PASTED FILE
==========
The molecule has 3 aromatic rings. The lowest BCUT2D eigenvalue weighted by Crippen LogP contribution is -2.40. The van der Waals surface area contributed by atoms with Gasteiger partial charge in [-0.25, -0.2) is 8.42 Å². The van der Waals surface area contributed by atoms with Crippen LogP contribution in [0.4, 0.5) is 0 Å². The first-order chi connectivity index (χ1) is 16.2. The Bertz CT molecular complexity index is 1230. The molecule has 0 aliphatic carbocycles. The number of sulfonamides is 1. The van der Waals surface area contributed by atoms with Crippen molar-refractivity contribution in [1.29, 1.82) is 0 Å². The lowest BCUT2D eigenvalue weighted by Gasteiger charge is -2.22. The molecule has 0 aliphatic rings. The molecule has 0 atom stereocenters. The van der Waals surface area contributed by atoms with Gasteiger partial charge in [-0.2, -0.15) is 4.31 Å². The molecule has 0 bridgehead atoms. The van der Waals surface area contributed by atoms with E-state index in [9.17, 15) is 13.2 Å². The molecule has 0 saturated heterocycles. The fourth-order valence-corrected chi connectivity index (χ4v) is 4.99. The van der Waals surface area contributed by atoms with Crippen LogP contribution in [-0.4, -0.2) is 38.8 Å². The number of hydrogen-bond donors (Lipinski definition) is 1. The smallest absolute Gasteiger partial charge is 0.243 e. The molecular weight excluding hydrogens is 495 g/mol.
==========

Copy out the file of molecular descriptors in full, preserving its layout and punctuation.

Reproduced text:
The molecule has 3 aromatic rings. The lowest BCUT2D eigenvalue weighted by Crippen LogP contribution is -2.40. The van der Waals surface area contributed by atoms with Gasteiger partial charge in [-0.25, -0.2) is 8.42 Å². The van der Waals surface area contributed by atoms with Crippen LogP contribution in [0.4, 0.5) is 0 Å². The first-order chi connectivity index (χ1) is 16.2. The Bertz CT molecular complexity index is 1230. The molecule has 0 aliphatic carbocycles. The number of sulfonamides is 1. The van der Waals surface area contributed by atoms with Crippen molar-refractivity contribution in [1.29, 1.82) is 0 Å². The lowest BCUT2D eigenvalue weighted by Gasteiger charge is -2.22. The molecule has 0 aliphatic rings. The molecule has 0 atom stereocenters. The van der Waals surface area contributed by atoms with Gasteiger partial charge in [-0.2, -0.15) is 4.31 Å². The molecule has 0 bridgehead atoms. The van der Waals surface area contributed by atoms with E-state index in [9.17, 15) is 13.2 Å². The molecule has 0 saturated heterocycles. The fourth-order valence-corrected chi connectivity index (χ4v) is 4.99. The van der Waals surface area contributed by atoms with Crippen LogP contribution in [-0.4, -0.2) is 38.8 Å². The number of hydrogen-bond donors (Lipinski definition) is 1. The smallest absolute Gasteiger partial charge is 0.243 e. The molecular weight excluding hydrogens is 495 g/mol.